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Trust in technology is eroding. This is especially true when it comes to emerging technologies such as AI, machine learning, augmented and virtual reality and the Internet of Things. These technologies are powerful and have the potential for great good. But they are not well understood by end-users of tech and, in some cases, not even by creators of tech. Mistrust is especially high when these technologies are used in fields such as healthcare, finance, food safety, and law enforcement, where the consequences of flawed or biased technology are much more serious than getting a bad movie recommendation from Netflix.

What can companies that use emerging technologies to engage and serve customers do to regain lost trust? The simple answer is to safeguard users’ interests. Easier said than done.

An approach I recommend is a concept I call Design for Trust. In simple terms, Design for Trust is a collection of three design principles and associated methodologies. The three principles are Fairness, Explainability, and Accountability.

1. Fairness

There is an old saying from accounting borrowed in the early days of computing: garbage in, garbage out—shorthand for the idea that poor quality input will always produce faulty output. In AI and machine learning (ML) systems, faulty output usually means inaccurate or biased. Both are problematic, but the latter is controversial because biased systems can adversely affect people based on attributes such as race, gender, or ethnicity.

There are numerous examples of bias in AI/ML systems. A particularly egregious one came to light in September of 2021 when it was reported that on Facebook, “Black men saw an automated prompt from the social network that asked if they would like to ‘keep seeing videos about Primates,’ causing the company to investigate and disable the AI-powered feature that pushed the message.”

Facebook called this “an unacceptable error,” and, of course, it was. It occurred because the AI/ML system’s facial recognition feature did a poor job of distinguishing persons of color and minorities. The underlying problem was likely data bias. The datasets used to train the system didn’t include enough images or context from minorities to enable the system to learn properly.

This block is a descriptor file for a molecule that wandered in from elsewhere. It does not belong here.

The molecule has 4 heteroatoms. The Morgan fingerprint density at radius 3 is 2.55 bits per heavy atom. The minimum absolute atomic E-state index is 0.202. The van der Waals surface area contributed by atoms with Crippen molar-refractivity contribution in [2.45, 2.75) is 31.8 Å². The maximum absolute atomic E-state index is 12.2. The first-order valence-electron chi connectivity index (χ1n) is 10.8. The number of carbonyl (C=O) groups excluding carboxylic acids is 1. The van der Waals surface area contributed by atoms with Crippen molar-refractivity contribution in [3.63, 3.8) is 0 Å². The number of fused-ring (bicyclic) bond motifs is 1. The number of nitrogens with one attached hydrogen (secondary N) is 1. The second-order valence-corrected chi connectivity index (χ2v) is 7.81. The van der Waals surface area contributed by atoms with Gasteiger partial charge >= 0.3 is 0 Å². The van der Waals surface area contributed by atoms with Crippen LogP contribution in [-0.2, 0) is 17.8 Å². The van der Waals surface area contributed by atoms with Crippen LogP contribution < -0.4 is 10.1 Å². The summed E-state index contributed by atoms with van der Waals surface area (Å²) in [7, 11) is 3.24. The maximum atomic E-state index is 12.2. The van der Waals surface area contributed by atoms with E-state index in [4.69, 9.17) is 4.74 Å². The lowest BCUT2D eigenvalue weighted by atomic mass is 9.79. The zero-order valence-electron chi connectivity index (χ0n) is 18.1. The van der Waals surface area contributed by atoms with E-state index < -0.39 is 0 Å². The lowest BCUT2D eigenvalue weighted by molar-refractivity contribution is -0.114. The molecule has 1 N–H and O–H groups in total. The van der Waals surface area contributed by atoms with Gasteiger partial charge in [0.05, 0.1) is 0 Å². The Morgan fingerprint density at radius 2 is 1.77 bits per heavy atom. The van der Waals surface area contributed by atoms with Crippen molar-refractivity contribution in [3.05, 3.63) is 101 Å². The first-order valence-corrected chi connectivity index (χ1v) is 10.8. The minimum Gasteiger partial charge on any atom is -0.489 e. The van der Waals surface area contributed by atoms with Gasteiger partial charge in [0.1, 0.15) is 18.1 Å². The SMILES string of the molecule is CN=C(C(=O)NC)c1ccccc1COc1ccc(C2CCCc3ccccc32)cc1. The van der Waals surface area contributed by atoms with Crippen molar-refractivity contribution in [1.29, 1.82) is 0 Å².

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Another type of bias, model bias, has plagued many tech companies, including Google. In the early days of Google, fairness was not an issue. But as the company grew and became the global de facto standard for search, more people began to complain its search results were biased.

Google search results are based on algorithms that decide which search results are presented to searchers. To help them get the results they seek, Google also auto-completes search requests with suggestions and presents “knowledge panels,” which provide snapshots of search results based on what is available on the web, and news results, which typically cannot be changed or removed by moderators. There is nothing inherently biased about these features. But whether they add to or detract from fairness depends on how they are designed, implemented, and governed by Google.

Over the years, Google has initiated a series of actions to improve the fairness of search results and protect users. Today, Google uses blacklists, algorithm tweaks, and an army of humans to shape what people see as part of its search page results. The company created an Algorithm Review Board to keep track of biases and to ensure that search results don’t favor its own offerings or links compared to those of independent third parties. Google also upgraded its privacy options to prevent unknown location tracking of users.